NCAA’s ‘first turbaned Sikh-American basketball player’, Darsh Singh, goes from racist meme to Internet hero

'Sikhs believe everyone and everything has the potential to embody divine love,' is the athlete's humble response

Aftab Ali
Student Editor
Thursday 10 December 2015 18:38 GMT
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The basketball player has now become the face of this successful anti-racism campaign
The basketball player has now become the face of this successful anti-racism campaign

He was the face of a racist online meme. And now - rightfully- the Internet has turned him into a hero.

Darsh Preet Singh single-handedly broke down barriers to become the National Collegiate Athletic Association’s (NCAA) very first turbaned Sikh-American basketball player, something many would agree was no mean feat.

Unbeknownst to the world, however, someone then made this racist meme about the Trinity University - in San Antonio, Texas - graduate which began to do the rounds online:

(Facebook

Mr Singh’s friend, Greg Worthington - a student of educational policy and planning at the University of Texas - took to Facebook and, in a sensational post, highlighted “why this s**t isn’t funny.”

He wrote: “I know this guy and his name’s not ‘Muhammad’. He’s not Arab, he’s Punjabi. He’s not even Muslim, he’s a Sikh. His name is Darsh Singh and he’s a US citizen, born and bred. That jersey he’s wearing in this pic, it currently sits in a Smithsonian Museum in Washington, DC because he made US history as the NCAA’s first turbaned Sikh-American basketball player for Trinity University in my hometown of San Antonio.”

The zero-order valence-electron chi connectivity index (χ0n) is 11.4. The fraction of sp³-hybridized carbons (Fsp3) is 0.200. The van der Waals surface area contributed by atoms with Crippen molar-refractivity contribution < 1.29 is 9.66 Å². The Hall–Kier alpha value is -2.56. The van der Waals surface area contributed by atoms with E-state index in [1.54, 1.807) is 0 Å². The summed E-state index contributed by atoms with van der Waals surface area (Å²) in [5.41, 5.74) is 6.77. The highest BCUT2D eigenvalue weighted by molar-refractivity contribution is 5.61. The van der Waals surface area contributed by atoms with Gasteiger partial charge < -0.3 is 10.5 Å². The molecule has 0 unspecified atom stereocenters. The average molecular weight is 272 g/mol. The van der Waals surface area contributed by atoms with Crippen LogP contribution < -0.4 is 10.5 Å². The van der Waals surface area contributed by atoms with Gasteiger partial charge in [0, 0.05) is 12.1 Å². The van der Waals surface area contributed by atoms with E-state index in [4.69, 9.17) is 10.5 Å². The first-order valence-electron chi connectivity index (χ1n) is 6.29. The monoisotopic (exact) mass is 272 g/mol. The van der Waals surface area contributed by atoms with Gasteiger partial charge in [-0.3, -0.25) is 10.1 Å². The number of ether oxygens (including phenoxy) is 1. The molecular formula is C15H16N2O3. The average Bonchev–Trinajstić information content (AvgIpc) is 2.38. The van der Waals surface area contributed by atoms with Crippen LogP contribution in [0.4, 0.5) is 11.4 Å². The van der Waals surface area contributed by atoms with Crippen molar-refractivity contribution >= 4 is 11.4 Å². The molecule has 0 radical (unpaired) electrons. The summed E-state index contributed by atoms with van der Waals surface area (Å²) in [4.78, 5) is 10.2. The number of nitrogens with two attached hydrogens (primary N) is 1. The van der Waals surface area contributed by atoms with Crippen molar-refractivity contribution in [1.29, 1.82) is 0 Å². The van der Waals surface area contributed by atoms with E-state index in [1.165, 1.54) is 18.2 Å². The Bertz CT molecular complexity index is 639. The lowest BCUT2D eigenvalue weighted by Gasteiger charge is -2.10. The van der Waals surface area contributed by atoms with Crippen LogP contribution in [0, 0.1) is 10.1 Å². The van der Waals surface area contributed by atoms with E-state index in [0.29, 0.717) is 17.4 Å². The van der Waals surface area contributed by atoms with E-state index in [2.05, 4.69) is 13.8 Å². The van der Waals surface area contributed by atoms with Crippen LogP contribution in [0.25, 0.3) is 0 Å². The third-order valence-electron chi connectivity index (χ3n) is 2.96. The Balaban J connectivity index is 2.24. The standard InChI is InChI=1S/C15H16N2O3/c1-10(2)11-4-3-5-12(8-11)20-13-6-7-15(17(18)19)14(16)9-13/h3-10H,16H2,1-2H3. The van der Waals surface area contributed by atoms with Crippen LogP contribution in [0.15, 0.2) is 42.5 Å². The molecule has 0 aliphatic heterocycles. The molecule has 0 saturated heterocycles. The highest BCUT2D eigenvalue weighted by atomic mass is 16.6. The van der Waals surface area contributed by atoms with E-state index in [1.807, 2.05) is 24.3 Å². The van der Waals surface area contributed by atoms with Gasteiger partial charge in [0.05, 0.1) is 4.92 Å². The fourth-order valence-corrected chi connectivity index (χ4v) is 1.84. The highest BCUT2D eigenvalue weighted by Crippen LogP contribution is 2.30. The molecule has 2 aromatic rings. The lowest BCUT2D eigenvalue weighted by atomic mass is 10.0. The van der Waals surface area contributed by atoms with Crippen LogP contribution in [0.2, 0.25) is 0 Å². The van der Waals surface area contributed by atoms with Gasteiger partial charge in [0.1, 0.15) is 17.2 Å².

Putting the world to rights in the rest of the post - which has, so far, received over 35,000 likes and more than 13,300 shares - he concluded: “Do the world a favour and educate yourself. Get to know people who are different than you and learn about them as much as you can.

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“Knowing one or two - or even 15 people different than you - is not enough. You need to be networked with groups of people who are not like you to begin to truly understand just how much this stuff hurts people like Darsh.”

Even better? The Smithsonian Asian Pacific American Centre, this week, went on to launch a rather successful social media campaign called ‘I Want to #BeLikeDarsh’ in which people are being encouraged to aim high in life, no matter what their background.

Mr Singh’s response to the situation couldn’t have been more dignified as he simply thanked people for their love and support, adding: “Sikhs believe everyone and everything has the potential to embody divine love.”

Darsh, we salute you.

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